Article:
2016 Domaine de l'Arlot Vosne-Romanée Les Suchots 1er Cru
Wine Advocate | Rating: 95The 2016 Vosne-Romanee 1er Cru Les Suchots includes 100% whole cluster with 50% new oak. It has a refined, elegant, mild-mannered bouquet with pure raspberry preserve, cranberry and subtle tobacco scents that unroll with aeration, though never quite delivering the opulence synonymous with the premier cru. The palate is medium-bodied with a gentle but insistent grip on the entry. In some ways, the whole bunch addition lends this structure and shifts it toward, say, a Malconsorts in style (not to suggest that is necessarily a bad thing!). Linear and precise, it will require 7 to 10 years in bottle to really show its best. The bottom line is that this is one of the finest Les Suchots that I tasted in 2016.Drink Dates: 2022-2045Author: Neal Martin
Wine Spectator | Rating: 93Smoky, with pretty rose, cherry, sandalwood and spice flavors underneath. Firm and lean, yet remains elegant as this winds down on the lingering finish. Best from 2021 through 2038. 100 cases made, 40 cases imported. — BSDrink Dates: 2021-2028Author: Bruce SandersonIssue: Dec 15, 2018
Burgundy is home to some of the greatest and most expensive wines in the world. Stretching from Auxerre in the north to Lyon in the south, the region's most famous section is the limestone-rich Côte d'Or. Vineyards in Burgundy are classified according to their locations on the hillsides. Only 2% of total production is from grand cru sites, while premier cru and village-level wines are more common. It is rare for one domaine to own an entire vineyard; rather the land has been divided down to individual rows, in some cases as a result of inheritance laws. While other varieties can be found in Burgundy, and reign supreme. The best examples are capable of aging for 15 years or more, a rarity for these two varieties, making them highly valuable.
Pinot Noir is a delicate, thin-skinned grape that is notoriously difficult to grow but unmatched in its ability to reflect its terroir. It is early-budding and early-ripening, and thus requires a cool climate. To achieve its best expression and maintain its delicate flavor profile, Pinot Noir demands great care in the vineyard, particular attention to yield management, and careful handling in the winery. Growers blessed with the patience, skill, and terroir to produce world-class Pinot Noir are greatly rewarded. Not only are these wines complex, age-worthy, and delicious, they also command some of the world’s highest prices.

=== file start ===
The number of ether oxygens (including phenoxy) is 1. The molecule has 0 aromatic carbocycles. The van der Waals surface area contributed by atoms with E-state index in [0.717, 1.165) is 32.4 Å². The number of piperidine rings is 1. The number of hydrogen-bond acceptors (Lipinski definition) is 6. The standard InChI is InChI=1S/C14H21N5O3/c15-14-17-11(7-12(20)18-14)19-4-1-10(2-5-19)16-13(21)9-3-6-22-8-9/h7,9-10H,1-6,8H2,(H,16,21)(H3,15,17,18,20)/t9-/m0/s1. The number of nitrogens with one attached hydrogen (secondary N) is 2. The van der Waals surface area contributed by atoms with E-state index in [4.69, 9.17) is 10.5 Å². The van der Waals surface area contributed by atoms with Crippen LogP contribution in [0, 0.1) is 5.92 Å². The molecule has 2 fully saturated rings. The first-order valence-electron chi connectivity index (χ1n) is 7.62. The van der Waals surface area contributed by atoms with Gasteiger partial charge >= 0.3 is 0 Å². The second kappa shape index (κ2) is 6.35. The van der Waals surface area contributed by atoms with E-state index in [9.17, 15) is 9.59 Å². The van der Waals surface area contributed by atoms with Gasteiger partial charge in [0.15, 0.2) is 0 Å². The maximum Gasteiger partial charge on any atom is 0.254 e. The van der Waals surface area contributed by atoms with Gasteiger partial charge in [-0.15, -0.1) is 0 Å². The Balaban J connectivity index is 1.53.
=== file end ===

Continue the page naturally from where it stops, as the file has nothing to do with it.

Old-World Pinot Noir most famously hails from , where it is the only red variety permitted in the region. Techniques such as whole-bunch fermentation and barrel ageing, now common amongst high-quality Pinot Noir producers around the world, were pioneered by Burgundian winemakers. Age-worthy Pinot Noir from Burgundy tends to be high in acid, display low to medium tannins, and have red fruit flavors in youth that evolve into complex flavors of earth, game, cola, and truffle with age. Some of the most famous producers include , , , and .
New-World Pinot Noir tends to grow in warmer climates and on newer vines than in the Old Word, producing wine that is more fruit-forward with flavors of red cherry, cranberry, and raspberry. The highest-quality wines come from moderate regions in , particularly and , and top producers include , , and .
High acidity, low tannin, and low alcohol make Pinot Noir a versatile wine to pair. Spiced duck, fatty fish, grilled chicken, spicy foods, and anything with mushroom are just a few classic examples.
Collector Data For This Wine
- 12 bottles owned
- 2 collectors